Two Boys, Two Pathways to College
Amanda Murray has two sons:
Christian is between his Masters and PhD in bioinformatics and computational chemistry. (We had to look it up, too. Here’s a link to his undergraduate program at the University of Toronto.)
Nicholas is a couple of months away from graduation at the University of Toronto with a degree in political science.
Years earlier, Christian went straight to college out of high school.
Nicholas—after visiting a few colleges as a high school senior—told his parents one day: “I don’t think I’m quite ready.”
Talking About a Year Off
From her Pearson office in Toronto, Amanda recalls being skeptical at first.
“Neither his father nor I were on board,” she says. “We were worried that he wouldn’t ever go back to college.”
“But after talking to him,” Amanda says, “we began to understand that he had a plan. He was able to read himself better than us.”
More Prepared for College
Nicholas had been a standout tennis player in high school. He’d even been offered a tennis scholarship to attend college.
“He wasn’t sure if he was ready to dive in to tennis like he’d been doing,” Amanda says. “He wanted to take some time off, work on his SAT scores, and think things through.”
“He worked during his time before college and realized he’d rather coach tennis than play tennis,” Amanda says. “So with new aspirations to study education and political science, he managed to get in to a great university and really apply himself in a way that I thought he never could.”
Students Needing Clarity, With No Time to Find It
“It’s called a bridge year, a Global Citizen Year, which is an international immersion designed to give high school graduates perspective, confidence and purpose prior to college. A bridge year is a real world classroom – no walls, no textbooks…just life through a global lens.”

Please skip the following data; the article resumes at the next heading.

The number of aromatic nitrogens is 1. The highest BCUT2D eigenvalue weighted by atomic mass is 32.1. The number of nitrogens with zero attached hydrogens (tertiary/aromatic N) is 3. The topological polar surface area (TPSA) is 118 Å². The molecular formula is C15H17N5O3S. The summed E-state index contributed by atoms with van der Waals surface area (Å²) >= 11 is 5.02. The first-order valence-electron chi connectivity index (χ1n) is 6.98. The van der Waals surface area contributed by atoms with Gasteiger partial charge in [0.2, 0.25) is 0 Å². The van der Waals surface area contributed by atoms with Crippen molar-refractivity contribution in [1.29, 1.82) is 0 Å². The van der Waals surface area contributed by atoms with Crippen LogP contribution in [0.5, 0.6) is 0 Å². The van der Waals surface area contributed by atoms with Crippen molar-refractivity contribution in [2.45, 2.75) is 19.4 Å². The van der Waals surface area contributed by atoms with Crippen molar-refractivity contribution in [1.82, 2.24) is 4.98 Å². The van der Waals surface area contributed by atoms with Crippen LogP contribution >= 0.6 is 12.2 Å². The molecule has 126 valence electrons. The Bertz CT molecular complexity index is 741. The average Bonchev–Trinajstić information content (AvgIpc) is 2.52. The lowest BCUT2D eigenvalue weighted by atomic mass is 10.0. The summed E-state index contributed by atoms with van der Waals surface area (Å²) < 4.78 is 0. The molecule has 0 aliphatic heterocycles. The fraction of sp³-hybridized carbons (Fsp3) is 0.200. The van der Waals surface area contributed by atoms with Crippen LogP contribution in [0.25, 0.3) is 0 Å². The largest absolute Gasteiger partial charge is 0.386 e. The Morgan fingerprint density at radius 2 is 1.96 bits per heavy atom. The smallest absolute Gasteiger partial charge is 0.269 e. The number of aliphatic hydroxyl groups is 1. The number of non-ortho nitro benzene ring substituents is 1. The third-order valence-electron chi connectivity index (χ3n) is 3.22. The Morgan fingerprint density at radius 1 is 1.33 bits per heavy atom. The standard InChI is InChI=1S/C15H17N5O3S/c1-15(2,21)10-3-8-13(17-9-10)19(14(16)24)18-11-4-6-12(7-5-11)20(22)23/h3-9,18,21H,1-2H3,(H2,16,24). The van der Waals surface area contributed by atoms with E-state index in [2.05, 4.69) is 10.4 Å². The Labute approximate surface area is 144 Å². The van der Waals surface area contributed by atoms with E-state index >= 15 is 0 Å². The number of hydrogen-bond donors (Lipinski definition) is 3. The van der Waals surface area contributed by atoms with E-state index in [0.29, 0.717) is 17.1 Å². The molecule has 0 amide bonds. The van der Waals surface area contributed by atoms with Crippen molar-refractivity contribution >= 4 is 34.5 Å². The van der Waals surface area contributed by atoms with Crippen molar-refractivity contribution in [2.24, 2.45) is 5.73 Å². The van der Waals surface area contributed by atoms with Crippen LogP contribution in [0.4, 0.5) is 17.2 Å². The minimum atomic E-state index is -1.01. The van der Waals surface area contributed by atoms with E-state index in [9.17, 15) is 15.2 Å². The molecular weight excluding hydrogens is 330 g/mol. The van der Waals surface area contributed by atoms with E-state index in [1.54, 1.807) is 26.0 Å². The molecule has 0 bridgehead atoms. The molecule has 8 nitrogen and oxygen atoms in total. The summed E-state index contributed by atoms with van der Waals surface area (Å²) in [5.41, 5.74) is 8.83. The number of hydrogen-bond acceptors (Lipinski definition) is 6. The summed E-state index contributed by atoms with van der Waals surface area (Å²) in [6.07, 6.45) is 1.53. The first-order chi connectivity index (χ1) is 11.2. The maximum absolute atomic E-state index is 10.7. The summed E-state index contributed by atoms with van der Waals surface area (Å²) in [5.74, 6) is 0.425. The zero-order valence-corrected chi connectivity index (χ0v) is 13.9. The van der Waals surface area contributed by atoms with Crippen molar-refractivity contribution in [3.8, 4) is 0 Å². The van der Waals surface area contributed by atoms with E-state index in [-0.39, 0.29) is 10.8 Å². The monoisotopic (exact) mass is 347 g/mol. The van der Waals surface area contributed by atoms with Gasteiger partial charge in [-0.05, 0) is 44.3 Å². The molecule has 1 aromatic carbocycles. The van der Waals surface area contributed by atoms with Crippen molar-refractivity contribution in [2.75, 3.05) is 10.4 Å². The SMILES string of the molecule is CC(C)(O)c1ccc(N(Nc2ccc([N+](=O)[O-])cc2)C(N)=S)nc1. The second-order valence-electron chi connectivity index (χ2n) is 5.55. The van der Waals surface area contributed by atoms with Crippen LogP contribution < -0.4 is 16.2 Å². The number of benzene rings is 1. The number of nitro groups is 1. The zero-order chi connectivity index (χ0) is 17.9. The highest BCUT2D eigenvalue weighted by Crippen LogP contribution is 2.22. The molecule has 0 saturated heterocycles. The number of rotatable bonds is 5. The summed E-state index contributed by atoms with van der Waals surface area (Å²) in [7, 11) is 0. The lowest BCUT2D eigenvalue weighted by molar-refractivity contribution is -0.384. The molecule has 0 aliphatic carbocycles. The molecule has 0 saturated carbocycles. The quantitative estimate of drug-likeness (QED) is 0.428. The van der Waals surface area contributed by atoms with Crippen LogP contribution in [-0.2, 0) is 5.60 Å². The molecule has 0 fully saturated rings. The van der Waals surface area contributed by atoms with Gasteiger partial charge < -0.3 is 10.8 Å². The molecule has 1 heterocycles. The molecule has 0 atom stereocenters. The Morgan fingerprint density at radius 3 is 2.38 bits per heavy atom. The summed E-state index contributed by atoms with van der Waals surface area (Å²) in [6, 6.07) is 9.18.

“Without an experience like this,” Abby says, “so many students have no time to pause and reflect and understand who they are and what they care about.”
“They get to the end of college,” she says, “and they’re still unclear about what to do next.”
The Global Citizen Year Approach
“I hate the term ‘gap year,'” Abby says. “It’s not a gaping hole in someone’s life. We need to reframe the metaphor to better reflect what the year, when used constructively, can be: a ‘bridge year’ or a ‘launching pad.'”
“We all have a comfort zone,” Abby says. “We have a panic zone as well. In between the two is the ‘stretch zone’ where real learning happens.”
“For a lot of kids, being stretched is simply getting out of the classroom which inevitably leads to questions about who we are and who we’re becoming,” she says.
“The unifying theme for our programs is that kids get the most out of their bridge year if they start with the end in mind,” Abby says. “What are the questions they want to answer at the end of the year?”
“And at the end of the year,” she says, “we want them to arrive at a whole new set of questions to guide their college education—and beyond.”
Bundling Bridge Years Into College Degree Programs
Abby hopes that this kind of approach to bridge years can be a part of re-thinking higher education.
“I’m convinced my kids will not go to a traditional four-year college,” she says.
“How can we integrate deep experiential learning into higher education?” Abby asks. “Can the concept of a bridge year be bundled in to what leads up to a college degree?”
Abby says this approach has to be designed to address traditional criticisms about access and privilege.
“That’s why 80-percent of our Fellows get financial aid and a third of them are given full, need-based funding,” Abby says. ”
“The whole system has to benefit all kinds of students.”
Needing Time to Grow Up
For Amanda Murray, she’s equally proud of both her sons.
“Don’t think that Nicholas’ brother, Christian, didn’t have his own zig zags along the way,” Amanda says. “They’ve both been successful even though they’ve done things very differently.”
“Both of them needed—and found the time—to pause and grow up in their own ways,” she says.
“And I needed to learn how to trust them.”